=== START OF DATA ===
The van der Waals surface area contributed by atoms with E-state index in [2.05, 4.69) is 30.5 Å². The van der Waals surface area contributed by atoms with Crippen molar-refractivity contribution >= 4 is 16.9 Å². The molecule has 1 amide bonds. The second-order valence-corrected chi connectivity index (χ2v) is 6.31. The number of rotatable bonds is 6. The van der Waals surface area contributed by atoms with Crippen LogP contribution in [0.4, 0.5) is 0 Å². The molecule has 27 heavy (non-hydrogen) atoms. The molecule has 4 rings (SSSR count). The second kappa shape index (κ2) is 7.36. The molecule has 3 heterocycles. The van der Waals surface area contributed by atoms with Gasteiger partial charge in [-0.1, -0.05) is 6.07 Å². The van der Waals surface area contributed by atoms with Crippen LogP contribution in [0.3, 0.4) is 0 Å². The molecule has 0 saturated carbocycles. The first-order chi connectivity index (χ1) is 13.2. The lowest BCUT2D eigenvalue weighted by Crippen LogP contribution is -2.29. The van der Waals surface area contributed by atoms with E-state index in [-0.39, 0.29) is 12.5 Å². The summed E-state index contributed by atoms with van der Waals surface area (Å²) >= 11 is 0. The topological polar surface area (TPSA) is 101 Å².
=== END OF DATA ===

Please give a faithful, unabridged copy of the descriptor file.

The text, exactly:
The van der Waals surface area contributed by atoms with E-state index in [2.05, 4.69) is 30.5 Å². The van der Waals surface area contributed by atoms with Crippen molar-refractivity contribution >= 4 is 16.9 Å². The molecule has 1 amide bonds. The second-order valence-corrected chi connectivity index (χ2v) is 6.31. The number of rotatable bonds is 6. The van der Waals surface area contributed by atoms with Crippen LogP contribution in [0.4, 0.5) is 0 Å². The molecule has 27 heavy (non-hydrogen) atoms. The molecule has 4 rings (SSSR count). The second kappa shape index (κ2) is 7.36. The molecule has 3 heterocycles. The van der Waals surface area contributed by atoms with Gasteiger partial charge in [-0.1, -0.05) is 6.07 Å². The van der Waals surface area contributed by atoms with Crippen LogP contribution in [0.3, 0.4) is 0 Å². The molecule has 0 saturated carbocycles. The first-order chi connectivity index (χ1) is 13.2. The lowest BCUT2D eigenvalue weighted by Crippen LogP contribution is -2.29. The van der Waals surface area contributed by atoms with E-state index in [-0.39, 0.29) is 12.5 Å². The summed E-state index contributed by atoms with van der Waals surface area (Å²) >= 11 is 0. The topological polar surface area (TPSA) is 101 Å².